The remaining Black Hawk and a CH-47 Chinook  helicopter, that had set up a forward refuelling point 15 minutes from the  compound, and was  carrying a ‘quick reaction force’ of additional troops, were  circling  the compound, using up precious fuel. Time was pressing.

Owen says a comrade, ‘Walt’, took DNA samples  by dipping a swab in Bin Laden’s blood and used another to swab his  mouth.

He tried jabbing a spring-loaded syringe  provided by the CIA to  get a  marrow sample from Bin  Laden’s thigh  but the needle did  not work and  he gave up after  several  attempts.

Owen says two sets of DNA  samples and  two sets of photographs were  needed so that if one of the helicopters was shot  down on its way back  to Jalalabad, one set of evidence would survive.

Meanwhile, Seals were trying to get  confirmation from Bin Laden’s wife,  who had been wounded in the ankle, that the  dead man was the Al Qaeda  leader. She gave a series of aliases for him  such as ‘the sheikh’.

Owen recalls how one Seal then approached the  children outside on the  balcony. ‘They were all sitting silently against the  wall. Will knelt  down and asked one of the girls, “Who is the man?”

‘The girl didn’t know to lie.’

‘ “Osama bin Laden.”

‘Will smiled.’

‘ “Are you sure that is Osama bin  Laden?”

‘ “Yes,” the girl said.

‘ “OK,” he said. “Thanks.”

‘Back in the hallway, he grabbed one of the  wives by her arms and gave her a good shake.

‘ “Stop f****** with me now,” Will said, more  sternly than before. “Who is that in the bedroom?” ’

Owen continues: ‘She started to cry. More  scared than anything else, she didn’t have any fight left.’

‘ “Osama,” she said.

‘“Osama what?” Will said, still holding her  arm.’

‘ “Osama bin Laden,” she said.’

With dual confirmation, the Seals ‘called it  in’ to Admiral McRaven in Jalalabad, who was keeping President Obama  updated.

While the soldiers cleared the building of  material that would provide  useful intelligence, Owen watched two Seals drag  Bin Laden’s body by his legs down the stairs.

Searching the tiny bathroom, Owen found a box  of Just For Men hair dye, which he assumed was what Bin Laden used on his beard.

Owen records that he was surprised by how  tidily Bin Laden kept his  clothes. All of his T-shirts were neatly folded into  squares and his  clothes were hung evenly spaced.

He discovered a rifle and a pistol, neither  of them loaded.

Owen writes about his surprise that Bin Laden ‘hadn’t even prepared a  defence’. He says the terror leader had no intention of  fighting, though he asked his followers for decades to wear suicide vests or fly  planes  into buildings.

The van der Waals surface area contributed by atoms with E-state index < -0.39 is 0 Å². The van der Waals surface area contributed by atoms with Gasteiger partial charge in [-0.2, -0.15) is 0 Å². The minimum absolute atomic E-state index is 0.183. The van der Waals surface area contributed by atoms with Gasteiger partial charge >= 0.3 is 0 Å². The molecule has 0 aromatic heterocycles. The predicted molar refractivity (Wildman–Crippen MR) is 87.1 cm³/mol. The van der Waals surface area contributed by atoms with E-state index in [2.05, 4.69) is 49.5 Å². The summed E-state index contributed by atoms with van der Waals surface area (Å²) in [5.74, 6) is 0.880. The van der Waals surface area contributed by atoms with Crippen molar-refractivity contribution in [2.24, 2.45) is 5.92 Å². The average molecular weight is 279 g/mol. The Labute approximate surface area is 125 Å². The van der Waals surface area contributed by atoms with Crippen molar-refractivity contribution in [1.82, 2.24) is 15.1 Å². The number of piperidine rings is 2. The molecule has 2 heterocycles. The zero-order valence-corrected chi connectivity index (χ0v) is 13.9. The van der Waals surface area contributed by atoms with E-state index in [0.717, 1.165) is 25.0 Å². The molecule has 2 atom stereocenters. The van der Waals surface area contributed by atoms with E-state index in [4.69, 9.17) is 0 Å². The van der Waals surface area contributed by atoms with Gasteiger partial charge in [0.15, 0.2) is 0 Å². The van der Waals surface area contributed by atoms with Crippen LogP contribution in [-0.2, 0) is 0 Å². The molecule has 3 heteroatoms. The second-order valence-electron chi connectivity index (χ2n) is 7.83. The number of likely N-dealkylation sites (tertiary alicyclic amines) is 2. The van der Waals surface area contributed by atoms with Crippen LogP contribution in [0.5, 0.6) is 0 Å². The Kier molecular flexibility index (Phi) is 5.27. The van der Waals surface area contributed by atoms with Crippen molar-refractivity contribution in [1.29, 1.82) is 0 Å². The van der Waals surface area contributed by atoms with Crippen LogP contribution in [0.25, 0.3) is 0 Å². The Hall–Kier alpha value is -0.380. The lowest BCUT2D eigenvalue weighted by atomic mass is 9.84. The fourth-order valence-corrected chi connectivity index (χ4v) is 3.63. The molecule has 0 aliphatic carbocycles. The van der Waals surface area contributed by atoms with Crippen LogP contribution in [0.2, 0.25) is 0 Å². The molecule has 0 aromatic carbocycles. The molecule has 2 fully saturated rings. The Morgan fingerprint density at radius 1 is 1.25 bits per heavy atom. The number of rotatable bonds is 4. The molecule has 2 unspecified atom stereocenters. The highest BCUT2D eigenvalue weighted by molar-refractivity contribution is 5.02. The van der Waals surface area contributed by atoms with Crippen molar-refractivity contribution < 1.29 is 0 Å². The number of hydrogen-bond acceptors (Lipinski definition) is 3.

He says: ‘In all of my deployments, we  routinely saw this phenomenon.  The higher up the food chain the targeted  individual was, the bigger a  pussy he was.’

He says leaders are less willing to fight and  that it was always the  young and impressionable who strapped on the explosives  and blew  themselves up.

He writes: ‘Did he [Bin Laden]  believe  his own message? Was he willing  to fight the war he asked for? I don’t think  so. Otherwise, he would  have at least gotten his gun and stood up for what he  believed.

‘There is no honour in sending people to die  for something you won’t even fight for yourself.’

The Seals had now been in the compound for 30  minutes and were reluctant to leave areas unsearched but had no  choice.

Owen says Bin Laden’s body was put into a  body bag. As many of the women and children as possible were herded into the  guesthouse to protect  them from the explosion when the Seals blew up the  crashed helicopter.

Owen’s group of Seals, which had Bin Laden’s  body, travelled on the  remaining Black Hawk which, as a smaller, more  manoeuvrable aircraft,  had less of a chance of being shot down than the  CH-47.

In the Black Hawk, one of the Seals had to  sit on Bin Laden’s body which lay at Owen’s feet in the centre of the cabin.

At one point during the flight  to  Afghanistan, he says, they searched  the body again but found nothing and the  Seal returned to his seat on  Bin  Laden’s chest.

Despite having the body at his feet, Owen  writes that he felt a sense of failure that the teams had left intelligence  behind because they had  run out of time.

Back at base in Jalalabad, the Seals loaded  the body on to the back of a truck. It was to be transported to  Bagram.

Admiral McRaven asked to see it. Owen says he  pulled the body bag from the truck.

‘It flopped on the cement floor like a dead  fish. Kneeling down,  I  unzipped the bag. Almost all  of the colour  had faded from his face and  his skin looked ashy  and grey. The body was  mushy and congealed blood  had pooled at the bottom of the bag.

‘There’s your boy,’ I said.

Source: The Daily Mail